Hungarian Prime Minister Viktor Orban has lashed out at European Union (EU) leaders who continue to reject his plans to keep migrants out of the EU. He has described the response “weak, unsure and powerless” and claimed that his country, Hungary, is now becoming a “battlefield” because of the ongoing situation.
Mr. Orban told delegates at the ruling party Fidesz’ congress on Sunday – where he was unanimously re-elected as the party’s leaders – that the “continent looks like a battlefield and the worse is yet to come.
“How many more will hit the road, heading for Europe?” He quizzed, before suggesting: “I believe it’s millions, or tens of millions.”
Over one million people have arrived in Europe this year, according to Germany’s asylum figures. The numbers, however, portrayed by mainstream news outlets are consistently an understatement.
A European security source told Breitbart London that while news agencies claim “hundreds of thousands” have arrived in Europe, the number was more like 1.3 million to October alone, adding:
“The number who crossed without being detected or registering somewhere is also an unknown, and those that didn’t register were either stupid or would have been deliberately staying below the radar, as life for any of them is a great deal easier if they do register. What I’m saying is the number is inevitably slightly higher [than the 1.3m estimate]” because it “does NOT include the unknown number who entered legally and overstayed”.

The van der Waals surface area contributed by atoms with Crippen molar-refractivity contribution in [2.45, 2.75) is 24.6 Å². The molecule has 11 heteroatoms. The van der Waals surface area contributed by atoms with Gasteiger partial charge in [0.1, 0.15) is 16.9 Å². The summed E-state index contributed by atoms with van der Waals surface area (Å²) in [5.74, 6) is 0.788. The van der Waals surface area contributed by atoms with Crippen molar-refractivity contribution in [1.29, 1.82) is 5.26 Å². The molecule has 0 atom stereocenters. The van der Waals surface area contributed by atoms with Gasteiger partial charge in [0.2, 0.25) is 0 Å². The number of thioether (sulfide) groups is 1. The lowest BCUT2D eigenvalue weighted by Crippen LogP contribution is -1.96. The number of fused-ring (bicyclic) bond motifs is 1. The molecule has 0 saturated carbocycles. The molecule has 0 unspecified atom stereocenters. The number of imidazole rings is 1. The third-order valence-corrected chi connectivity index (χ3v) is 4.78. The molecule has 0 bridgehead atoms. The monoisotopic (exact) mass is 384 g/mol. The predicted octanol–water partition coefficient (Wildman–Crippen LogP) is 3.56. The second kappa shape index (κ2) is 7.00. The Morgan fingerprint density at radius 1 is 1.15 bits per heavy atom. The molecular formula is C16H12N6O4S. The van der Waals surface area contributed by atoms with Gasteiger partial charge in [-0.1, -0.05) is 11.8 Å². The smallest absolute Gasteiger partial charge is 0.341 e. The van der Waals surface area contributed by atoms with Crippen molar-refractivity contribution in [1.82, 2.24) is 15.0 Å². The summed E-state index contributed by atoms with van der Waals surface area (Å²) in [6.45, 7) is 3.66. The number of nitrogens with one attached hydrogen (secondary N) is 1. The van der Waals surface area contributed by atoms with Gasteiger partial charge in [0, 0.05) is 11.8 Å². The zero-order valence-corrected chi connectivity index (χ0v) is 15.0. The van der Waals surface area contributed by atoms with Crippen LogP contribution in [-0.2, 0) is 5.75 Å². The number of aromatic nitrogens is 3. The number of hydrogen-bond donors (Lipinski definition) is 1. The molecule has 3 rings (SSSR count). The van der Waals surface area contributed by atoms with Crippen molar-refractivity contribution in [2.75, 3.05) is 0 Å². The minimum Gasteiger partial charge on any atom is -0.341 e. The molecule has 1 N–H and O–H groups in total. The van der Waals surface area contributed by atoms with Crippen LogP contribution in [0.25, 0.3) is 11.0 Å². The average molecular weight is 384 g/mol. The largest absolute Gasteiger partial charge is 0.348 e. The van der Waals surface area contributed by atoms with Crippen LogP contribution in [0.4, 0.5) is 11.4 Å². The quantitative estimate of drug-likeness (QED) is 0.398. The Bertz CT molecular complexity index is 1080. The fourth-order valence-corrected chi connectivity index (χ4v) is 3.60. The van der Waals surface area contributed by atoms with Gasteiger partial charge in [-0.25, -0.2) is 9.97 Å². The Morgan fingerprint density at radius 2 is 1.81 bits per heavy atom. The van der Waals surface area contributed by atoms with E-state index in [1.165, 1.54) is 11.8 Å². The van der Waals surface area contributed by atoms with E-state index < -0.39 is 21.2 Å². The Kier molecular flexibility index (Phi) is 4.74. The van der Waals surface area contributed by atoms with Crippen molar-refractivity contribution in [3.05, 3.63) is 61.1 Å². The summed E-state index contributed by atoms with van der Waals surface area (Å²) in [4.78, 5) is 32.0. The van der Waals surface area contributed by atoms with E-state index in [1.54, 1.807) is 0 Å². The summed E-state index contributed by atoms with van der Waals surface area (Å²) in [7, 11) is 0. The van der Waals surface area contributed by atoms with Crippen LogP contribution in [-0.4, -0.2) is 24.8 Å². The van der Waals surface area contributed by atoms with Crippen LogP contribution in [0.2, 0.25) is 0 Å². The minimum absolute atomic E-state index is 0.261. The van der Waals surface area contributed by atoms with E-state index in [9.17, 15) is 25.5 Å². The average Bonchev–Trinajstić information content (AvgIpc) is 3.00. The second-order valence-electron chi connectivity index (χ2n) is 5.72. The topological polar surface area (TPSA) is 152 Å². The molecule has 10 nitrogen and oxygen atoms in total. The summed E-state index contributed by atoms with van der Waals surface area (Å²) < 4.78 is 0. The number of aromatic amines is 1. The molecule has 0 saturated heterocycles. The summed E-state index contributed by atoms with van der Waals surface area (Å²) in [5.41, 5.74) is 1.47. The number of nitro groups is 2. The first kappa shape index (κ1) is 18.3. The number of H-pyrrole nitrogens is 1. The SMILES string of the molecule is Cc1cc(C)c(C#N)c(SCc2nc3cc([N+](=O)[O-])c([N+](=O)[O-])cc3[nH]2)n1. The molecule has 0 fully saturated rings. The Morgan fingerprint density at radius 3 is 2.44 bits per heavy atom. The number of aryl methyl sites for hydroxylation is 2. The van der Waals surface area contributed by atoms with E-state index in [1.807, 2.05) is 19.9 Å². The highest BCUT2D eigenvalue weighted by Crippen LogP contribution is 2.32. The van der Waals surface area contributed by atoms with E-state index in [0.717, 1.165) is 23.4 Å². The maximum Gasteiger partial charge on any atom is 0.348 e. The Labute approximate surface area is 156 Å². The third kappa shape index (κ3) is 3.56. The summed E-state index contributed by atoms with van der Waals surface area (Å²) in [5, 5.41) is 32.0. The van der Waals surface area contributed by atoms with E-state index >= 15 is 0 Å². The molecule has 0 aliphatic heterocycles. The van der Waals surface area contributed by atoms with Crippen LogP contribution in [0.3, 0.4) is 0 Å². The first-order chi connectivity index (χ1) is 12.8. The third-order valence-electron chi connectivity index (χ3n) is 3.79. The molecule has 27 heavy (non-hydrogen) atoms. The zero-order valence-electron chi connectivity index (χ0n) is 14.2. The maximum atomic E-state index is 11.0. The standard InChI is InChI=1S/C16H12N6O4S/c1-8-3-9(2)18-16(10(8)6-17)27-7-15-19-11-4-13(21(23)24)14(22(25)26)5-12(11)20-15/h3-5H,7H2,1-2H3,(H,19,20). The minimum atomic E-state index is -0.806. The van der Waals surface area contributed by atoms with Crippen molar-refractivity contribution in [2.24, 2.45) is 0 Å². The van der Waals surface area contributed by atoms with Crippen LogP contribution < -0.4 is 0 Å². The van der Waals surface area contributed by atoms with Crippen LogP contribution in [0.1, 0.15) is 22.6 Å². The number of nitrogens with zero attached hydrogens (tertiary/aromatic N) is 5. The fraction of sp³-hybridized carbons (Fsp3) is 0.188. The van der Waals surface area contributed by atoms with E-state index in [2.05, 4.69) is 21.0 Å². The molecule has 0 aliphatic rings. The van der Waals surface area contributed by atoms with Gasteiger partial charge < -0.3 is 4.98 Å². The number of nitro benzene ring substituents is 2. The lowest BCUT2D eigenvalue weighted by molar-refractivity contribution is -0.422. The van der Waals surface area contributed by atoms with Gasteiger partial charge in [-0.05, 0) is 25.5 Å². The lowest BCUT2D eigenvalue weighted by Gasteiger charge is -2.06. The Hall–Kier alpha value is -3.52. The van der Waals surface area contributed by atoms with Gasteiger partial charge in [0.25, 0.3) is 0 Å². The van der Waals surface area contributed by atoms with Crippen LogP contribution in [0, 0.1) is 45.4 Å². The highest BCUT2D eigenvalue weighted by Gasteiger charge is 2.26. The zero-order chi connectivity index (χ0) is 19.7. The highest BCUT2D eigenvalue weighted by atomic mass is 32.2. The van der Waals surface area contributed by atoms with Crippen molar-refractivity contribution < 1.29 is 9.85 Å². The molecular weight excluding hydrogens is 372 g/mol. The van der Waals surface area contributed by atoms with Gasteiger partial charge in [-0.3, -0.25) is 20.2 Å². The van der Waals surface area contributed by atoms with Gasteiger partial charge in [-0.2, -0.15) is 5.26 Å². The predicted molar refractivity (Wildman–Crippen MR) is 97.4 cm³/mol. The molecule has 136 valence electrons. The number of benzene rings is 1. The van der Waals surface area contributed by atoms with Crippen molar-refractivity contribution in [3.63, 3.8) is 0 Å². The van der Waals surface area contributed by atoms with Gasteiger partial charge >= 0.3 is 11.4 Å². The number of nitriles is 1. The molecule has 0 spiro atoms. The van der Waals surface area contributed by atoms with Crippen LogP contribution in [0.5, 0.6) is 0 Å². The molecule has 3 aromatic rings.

Hungary erected a fence at its border with Serbia, and since September has effectively shut its doors to new arrivals.
On Sunday, 1,174 out of 1,177 party Fidesz party delegates voted Mr. Orban in as president again.
He responded by stating he was ready to lead his party in 2018’s national elections, aiming to become prime minister for a third consecutive term.
Mr. Orban swept to power in 2010 and was reelected in 2014, and has seen his approval ratings boosted by his hardline anti-immigration policies, including the construction of a steel fence along Hungary’s southern borders to keep out hundreds of thousands of migrants fleeing war and poverty.
He has also put Hungary’s economy back on a solid financial footing, though his government has come under fire from the European Union due to his conservatism – an anachronism as far as Eurocrats are concerned. Some EU proponents have even spent large amounts of tax payer money to try and oust Mr. Orban.
“I would like to make it clear to you that in two years’ time, if the trust is there, I am ready to lead you in the election fight and … if we win, to continue my work at the head of the government,” Orban told his party as they cheered “Viktor! Viktor!”
A recent poll showed Fidesz had 51 percent support among decided voters, compared with 21 percent for the second strongest party, the far-right Jobbik. The leftist opposition in Hungary is weak and fragmented.
And Mr. Orban reiterated his long-standing claim that European is being “invaded” by migrants, insisting: “We will protect our borders [and] Hungarian people from criminals, terrorists [and] illegal immigrants”.
He added the real problem with Europe was that it no longer believed in Christianity, common sense and national pride.
“[Europe and] its people today believe in superficial and secondary things: in human rights, progress, openness, new kinds of families, tolerance,” Orban said. “These are nice and sweet things, but essentially, they are secondary.”
With additional reporting by Reuters and the Associated Press